The one thing that the ECJ did concede, however, was that, if it was a "sham" marriage, the right to remain in the EU did not apply – but no more.

In a judgement yesterday our own Law Lords decided that the government cannot even ask such people to demonstrate that their marriages are valid. Such an idea is "arbitrary and unjust" - even for those who are here on a temporary visa and are getting married only weeks before their permission to stay in Britain runs out.


More here
THE FINAL INSULT

spackle said...

While this is good it smacks of cowardice. The "big 10" are content to sit on the side lines and let tiny Denmark slug it out and take all the heat. Disgusting.

spackle said...

Just as the US has to do all the military heavy lifting it seems that Denmark has to do all the ideological.

Joanne said...

Someone has to start the ball rolling, and ten member states are expressing their support for Denmark's stand. It is a start at least.

TB said...

The Czech Republic and Greece also supports.

Proud Infidel said...

All of this is fine and dandy, but what next? The EU has proven itself quite adept at circumventing any roadblocks to it's schemes. Populations not approving the EU Treaty? Go around the people and do it through the legislatures. And not a peep from the populations of France and The Netherlands over the usurpation of their expressed will. Opposition to the EU in the EU Legislature? Change the rules for forming blocks. Not a peep from the people. It will prove no different here unless there's some real backbone and staying power to the opposition.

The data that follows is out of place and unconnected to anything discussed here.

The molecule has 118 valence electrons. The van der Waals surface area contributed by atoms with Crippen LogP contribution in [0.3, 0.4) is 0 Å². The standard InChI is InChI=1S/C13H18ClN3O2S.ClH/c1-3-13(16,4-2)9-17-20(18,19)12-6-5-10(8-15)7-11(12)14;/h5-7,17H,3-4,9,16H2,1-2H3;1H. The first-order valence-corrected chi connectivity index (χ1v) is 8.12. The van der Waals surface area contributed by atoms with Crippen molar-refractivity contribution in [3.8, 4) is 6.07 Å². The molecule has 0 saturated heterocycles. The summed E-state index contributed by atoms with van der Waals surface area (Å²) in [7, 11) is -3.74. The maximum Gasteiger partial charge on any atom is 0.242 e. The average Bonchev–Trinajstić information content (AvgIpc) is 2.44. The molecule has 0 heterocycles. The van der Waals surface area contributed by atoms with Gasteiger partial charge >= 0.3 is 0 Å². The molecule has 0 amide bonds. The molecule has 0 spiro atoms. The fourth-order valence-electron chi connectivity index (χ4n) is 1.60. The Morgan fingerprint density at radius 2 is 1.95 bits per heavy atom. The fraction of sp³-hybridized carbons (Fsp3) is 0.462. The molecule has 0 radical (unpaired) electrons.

The problem I see is that the great majority of politicans and citizens in Europe when push comes to shove support the EU. Look at all the hoopla over the election of a more conservative government in Italy only to have them all vote for the Lisbon Treaty. They are making all the right noises about inmagration, yet they vote to wrap up the country in the suicidal inmigration policies of the EU. Say what?

The inmigration flap in Denmark is a start, but unless the politicians and population keep it going, the likely eventual result is the Danish politicians and people falling in line and the EU rolls on. I'd love to be wrong, though.

TB said...

@Proud Infidel
I am almost certain that you are wrong on this one. Things are boiling here in Denmark. And just now Pia Kjaersgaard from The Danish Peoples Party made a statement where she threatened the very existence of the government: 'Do something, or we will withdraw our support'. (Meaning more or less the end of the government)
Fogh is on his way home from vacation and some very interesting days are ahead of us. On this issue, Kjaersgaard have broad support among the danes. If Fogh does not listen to Kjaersgaard everything can happen.

Proud Infidel said...

TB,
Like I said, I'd love to be proven wrong. And I'm convinced if anyone can hang on it's the Danes, who have taught the Western world a thing or two about standing firm in the face of a barrage of criticism (The Cartoon Issue).